Making Antarctic Sustainability a Priority

Winter 2023

Photograph of Hila Levy smiling, standing in front of the White House

Hila Levy MS ’14 was 11 years old when she told her parents she wanted to join the Air Force. They thought she would eventually change her mind, she confides. But in 2008, her determination earned her Top Graduate honors (she was No. 1 out of 1,026) from the U.S. Air Force Academy.

“The idea of service has always motivated me, and lifelong learning and curiosity are what drive me,” says Levy, a major in the U.S. Air Force Reserve who is a native of Puerto Rico and the daughter and granddaughter of both Israeli and U.S. military service veterans.

Five academic degrees later (including a master’s degree—her third—in environmental planning and management from the Whiting School’s Engineering for Professionals program), this heady trifecta of ambitions coupled with an openness to embrace change, has led Levy to every continent and around the globe before her current stop in Washington, where she recently completed a one-year appointment as a White House Fellow in the Office of Science and Technology Policy.

The highly competitive, leadership-oriented fellowship is designed to give early to mid-career nongovernment or military professionals from an array of backgrounds the opportunity to observe and participate in the highest level of government. Maybe not the most obvious choice for an Oxford University graduate with a DPhil in zoology who wrote her dissertation on Antarctic penguins, but Levy has always been eager to build on her varied experiences and take a step toward a long-term goal of working in high-level federal public service.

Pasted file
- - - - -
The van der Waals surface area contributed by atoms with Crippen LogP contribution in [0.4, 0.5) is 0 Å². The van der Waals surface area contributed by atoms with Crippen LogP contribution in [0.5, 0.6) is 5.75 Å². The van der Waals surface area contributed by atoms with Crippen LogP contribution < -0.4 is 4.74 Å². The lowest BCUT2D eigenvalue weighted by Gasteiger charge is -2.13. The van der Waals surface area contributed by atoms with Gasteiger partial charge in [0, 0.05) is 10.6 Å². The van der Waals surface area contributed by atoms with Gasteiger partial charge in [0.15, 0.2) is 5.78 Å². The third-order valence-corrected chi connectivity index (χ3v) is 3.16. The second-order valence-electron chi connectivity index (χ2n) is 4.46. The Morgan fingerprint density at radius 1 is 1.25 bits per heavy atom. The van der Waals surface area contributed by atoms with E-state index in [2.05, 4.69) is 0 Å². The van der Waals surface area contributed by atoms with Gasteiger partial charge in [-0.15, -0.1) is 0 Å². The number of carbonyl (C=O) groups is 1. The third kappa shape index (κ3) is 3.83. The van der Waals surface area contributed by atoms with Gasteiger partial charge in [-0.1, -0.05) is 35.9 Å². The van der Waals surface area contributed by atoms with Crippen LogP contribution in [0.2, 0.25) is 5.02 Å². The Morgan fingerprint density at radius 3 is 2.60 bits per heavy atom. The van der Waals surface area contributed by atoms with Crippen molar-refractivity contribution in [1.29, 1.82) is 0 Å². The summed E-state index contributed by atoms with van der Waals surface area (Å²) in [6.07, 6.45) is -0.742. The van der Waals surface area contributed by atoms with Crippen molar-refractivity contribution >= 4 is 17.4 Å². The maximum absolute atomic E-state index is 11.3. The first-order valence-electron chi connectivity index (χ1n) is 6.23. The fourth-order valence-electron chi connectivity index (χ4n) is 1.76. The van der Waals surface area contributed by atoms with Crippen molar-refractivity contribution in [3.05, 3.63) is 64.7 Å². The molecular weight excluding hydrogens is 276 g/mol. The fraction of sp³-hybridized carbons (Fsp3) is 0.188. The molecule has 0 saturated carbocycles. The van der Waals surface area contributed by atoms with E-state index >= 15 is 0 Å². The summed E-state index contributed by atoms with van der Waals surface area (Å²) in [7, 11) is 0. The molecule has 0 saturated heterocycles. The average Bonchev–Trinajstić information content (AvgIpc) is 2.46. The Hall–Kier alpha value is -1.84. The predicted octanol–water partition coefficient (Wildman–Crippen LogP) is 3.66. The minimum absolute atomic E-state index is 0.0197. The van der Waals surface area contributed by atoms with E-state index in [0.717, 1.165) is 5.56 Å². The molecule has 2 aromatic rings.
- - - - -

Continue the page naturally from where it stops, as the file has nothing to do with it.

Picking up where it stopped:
“The idea of service has always motivated me, and lifelong learning and curiosity are what drive me.”

— Hila Levy

As a Fellow, and now in her continued role at the Office of Science and Technology Policy, Levy has used her expertise to call attention to current challenges the polar regions face—including impact from overfishing, climate change, pollution, and threats of resource exploitation—and has made it a priority to make sure the Antarctic is represented in national policy.

“Our office works a lot on catastrophic risks, and on any given day, we’re thinking about how we can protect the planet,” explains Levy.

“Antarctica is such a meaningful place for me. The region as a whole makes up about 10% of the world in surface area,” Levy says. “What happens there affects all of us, particularly with the risk of ice sheet melt and sea level rise.”

Disclaimer: The views expressed here do not represent those of the White House, the White House Office of Science and Technology Policy, or the U.S. Air Force.
In Alumni